Guest Post: Sharp-Harlan F. Baudelaire

Last night,
during a perfectly normal
dinner,
I swallowed a sharp chip and it stuck

in my chest
before cutting
all the way down
from the inside out.

In my space
sharing the same air
you failed
to see the moment of pain.

Reserved,
with a sip of water,
I went on
in silence.

This morning,
during a perfectly normal
cup of coffee,
I gasp

the cut still aches
along with a thousand other
cuts made from
sharp words

swallowed in silence
that slice
all the way down
from the inside out.

detached,
with a sip of water,
I go on
in quiet.


Harlan’s poetry explores the emotional and often concealed existence of women. In 2018, she has several works published by The Whisper and the Roar, A Feminist Literary Collective and Tiny Flames Press. Harlan is currently completing her first chapbook, The Music of Whispering Horses and Other Lies, which she plans to present in late 2019.

You can read more of her writing here.

Guest Post: Turning-Harlan F. Baudelaire

A little too bright breezing in
head turned right with a close-miss kiss
too close.
Something
other than bourbon is
living—
there.

You see for a second
brown-eyes-turned-black
and cross the room
escaping cuts from scalpel-sharp
intuition abuzz
from the company
of your lingering guest.

Choosing
to turn to the
left,
in silence,
enveloped by years of cold deficiencies
I count three anemic heartbeats then
float away.

This anesthetized pulse
drives down
the culpability
of knowing.

Turning, instead,
toward
retreat.


Harlan’s poetry explores the emotional and often concealed existence of women. In 2018, she has several works published by The Whisper and the Roar, A Feminist Literary Collective and Tiny Flames Press. Harlan is currently completing her first chapbook, The Music of Whispering Horses and Other Lies, which she plans to present in late 2019.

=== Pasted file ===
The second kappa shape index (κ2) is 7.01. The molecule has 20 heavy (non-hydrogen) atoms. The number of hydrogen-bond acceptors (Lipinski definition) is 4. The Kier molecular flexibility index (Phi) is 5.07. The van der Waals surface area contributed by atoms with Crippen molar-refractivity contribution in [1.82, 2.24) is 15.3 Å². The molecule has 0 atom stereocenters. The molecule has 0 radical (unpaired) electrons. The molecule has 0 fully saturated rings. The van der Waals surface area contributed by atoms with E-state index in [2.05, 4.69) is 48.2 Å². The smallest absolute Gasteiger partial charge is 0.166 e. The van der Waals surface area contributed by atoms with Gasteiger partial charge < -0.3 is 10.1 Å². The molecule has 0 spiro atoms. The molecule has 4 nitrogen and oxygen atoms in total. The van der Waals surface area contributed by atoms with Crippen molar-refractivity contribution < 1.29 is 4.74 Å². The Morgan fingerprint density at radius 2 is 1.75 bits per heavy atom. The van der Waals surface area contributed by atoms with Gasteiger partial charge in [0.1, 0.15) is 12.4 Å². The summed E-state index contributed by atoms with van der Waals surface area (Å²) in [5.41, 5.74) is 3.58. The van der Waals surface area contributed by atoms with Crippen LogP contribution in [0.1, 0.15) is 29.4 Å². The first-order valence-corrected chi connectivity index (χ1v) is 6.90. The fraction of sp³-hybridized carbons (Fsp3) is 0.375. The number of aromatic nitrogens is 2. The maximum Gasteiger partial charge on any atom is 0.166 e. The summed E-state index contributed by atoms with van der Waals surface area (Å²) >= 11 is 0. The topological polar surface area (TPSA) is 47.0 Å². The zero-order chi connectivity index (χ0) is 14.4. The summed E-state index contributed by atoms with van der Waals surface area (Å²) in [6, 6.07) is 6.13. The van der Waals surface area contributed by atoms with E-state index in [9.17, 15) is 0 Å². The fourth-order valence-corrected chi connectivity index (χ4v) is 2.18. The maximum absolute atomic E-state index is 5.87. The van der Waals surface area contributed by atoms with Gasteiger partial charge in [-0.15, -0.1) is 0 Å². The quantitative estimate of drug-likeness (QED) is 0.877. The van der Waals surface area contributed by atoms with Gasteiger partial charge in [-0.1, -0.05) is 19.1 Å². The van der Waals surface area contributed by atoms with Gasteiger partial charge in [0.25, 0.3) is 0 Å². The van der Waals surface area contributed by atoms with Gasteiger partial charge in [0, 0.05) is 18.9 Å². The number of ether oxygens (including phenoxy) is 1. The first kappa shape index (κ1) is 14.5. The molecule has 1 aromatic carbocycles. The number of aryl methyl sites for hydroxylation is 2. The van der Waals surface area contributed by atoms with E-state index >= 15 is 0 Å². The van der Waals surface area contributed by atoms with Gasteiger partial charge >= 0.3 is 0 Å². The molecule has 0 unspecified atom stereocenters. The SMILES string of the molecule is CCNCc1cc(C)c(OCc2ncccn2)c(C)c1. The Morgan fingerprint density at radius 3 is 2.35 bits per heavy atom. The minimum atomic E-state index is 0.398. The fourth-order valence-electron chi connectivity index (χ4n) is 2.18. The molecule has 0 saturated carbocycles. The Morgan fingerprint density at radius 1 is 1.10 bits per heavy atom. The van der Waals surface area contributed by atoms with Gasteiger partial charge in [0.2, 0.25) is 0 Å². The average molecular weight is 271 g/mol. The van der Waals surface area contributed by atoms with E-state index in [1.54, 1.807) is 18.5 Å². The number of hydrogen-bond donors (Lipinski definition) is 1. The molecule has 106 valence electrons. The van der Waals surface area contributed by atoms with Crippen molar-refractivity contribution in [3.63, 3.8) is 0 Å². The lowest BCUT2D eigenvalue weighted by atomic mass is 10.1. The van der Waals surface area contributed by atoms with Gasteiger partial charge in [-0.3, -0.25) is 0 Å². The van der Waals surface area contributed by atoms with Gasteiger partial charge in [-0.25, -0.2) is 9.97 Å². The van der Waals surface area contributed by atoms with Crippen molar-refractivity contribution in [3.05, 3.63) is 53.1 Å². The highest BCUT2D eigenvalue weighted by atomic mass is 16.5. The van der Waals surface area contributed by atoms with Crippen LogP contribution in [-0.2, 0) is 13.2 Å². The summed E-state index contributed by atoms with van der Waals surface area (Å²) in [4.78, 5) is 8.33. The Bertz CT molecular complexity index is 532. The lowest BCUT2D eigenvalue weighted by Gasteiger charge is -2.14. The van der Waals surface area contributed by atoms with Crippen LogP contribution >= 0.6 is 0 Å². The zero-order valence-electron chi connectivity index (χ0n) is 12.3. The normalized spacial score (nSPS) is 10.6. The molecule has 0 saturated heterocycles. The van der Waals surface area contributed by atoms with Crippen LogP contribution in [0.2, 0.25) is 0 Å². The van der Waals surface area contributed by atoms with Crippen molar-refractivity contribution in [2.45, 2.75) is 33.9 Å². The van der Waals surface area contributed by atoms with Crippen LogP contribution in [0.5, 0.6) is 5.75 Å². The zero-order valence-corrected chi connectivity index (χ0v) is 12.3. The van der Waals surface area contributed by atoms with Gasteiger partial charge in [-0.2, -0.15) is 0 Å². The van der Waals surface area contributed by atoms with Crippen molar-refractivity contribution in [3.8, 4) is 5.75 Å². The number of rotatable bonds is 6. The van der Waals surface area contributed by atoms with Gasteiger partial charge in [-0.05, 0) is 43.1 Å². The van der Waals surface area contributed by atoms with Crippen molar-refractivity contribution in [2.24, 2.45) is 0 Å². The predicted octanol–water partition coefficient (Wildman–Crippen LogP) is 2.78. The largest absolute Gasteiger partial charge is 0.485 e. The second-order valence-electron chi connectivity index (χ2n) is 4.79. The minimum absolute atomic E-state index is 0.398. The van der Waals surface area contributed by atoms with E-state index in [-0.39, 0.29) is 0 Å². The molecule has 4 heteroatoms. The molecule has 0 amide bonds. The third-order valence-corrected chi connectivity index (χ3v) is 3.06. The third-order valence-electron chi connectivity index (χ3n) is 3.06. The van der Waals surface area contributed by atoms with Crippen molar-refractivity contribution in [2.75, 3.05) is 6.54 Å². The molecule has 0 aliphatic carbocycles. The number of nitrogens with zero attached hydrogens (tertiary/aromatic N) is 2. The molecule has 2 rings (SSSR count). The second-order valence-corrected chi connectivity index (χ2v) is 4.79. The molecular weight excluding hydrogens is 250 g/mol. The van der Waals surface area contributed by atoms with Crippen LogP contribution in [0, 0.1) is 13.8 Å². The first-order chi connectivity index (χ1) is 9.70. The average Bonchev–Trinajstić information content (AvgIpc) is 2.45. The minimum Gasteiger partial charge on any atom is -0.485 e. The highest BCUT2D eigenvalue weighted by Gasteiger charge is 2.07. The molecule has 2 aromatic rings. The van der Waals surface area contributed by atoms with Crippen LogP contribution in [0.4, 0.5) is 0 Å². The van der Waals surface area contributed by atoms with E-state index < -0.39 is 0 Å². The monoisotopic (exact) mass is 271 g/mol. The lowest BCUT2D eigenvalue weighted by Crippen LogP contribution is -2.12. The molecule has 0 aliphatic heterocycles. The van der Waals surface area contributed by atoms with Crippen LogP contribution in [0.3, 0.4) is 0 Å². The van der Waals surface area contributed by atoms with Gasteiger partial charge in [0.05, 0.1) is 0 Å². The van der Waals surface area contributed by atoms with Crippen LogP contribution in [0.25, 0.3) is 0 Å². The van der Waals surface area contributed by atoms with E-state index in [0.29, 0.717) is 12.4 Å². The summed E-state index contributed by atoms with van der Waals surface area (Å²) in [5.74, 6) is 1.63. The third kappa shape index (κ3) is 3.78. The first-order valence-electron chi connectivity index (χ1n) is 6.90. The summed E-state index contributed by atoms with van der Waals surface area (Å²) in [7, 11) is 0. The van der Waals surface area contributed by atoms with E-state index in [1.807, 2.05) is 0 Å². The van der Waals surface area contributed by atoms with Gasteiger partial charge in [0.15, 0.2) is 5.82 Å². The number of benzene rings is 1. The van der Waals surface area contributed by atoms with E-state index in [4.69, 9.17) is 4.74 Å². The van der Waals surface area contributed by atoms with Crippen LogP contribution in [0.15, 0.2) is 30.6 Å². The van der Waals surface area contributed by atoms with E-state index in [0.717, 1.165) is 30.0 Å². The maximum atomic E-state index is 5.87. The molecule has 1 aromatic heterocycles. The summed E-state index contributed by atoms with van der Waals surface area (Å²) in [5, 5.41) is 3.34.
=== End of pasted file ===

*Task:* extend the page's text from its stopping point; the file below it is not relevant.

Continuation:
You can read more of her writing here.

Guest Post: A Prayer for Pennsylvania/Marissa Glover

Jesus said, “If anyone causes one of these little ones—those who believe in me—to stumble, it would be better for them to have a large millstone hung around their neck and to be drowned in the depths of the sea” (Matthew 18:6).

Our Father, who art in heaven,
hallowed be the nameless & unnamed
Give us this day our daily news—
decades of abusers now accused
Deliver us from evil

I do not forgive priests who hurt little children

No matter how much they confess
or kneel or swish with holy water
No matter how many catechisms
or pilgrimages or prayers to the Virgin

I do not forgive pedophiles
or those who look the other way

They can drink the communion cup
until their bladder fills, explodes the prostate—
stuff their mouth with wafers, white as chastity

They can choke on this spotless body
rendered for them, offered for healing
of sickness and removal of sins

May they aspirate halfway through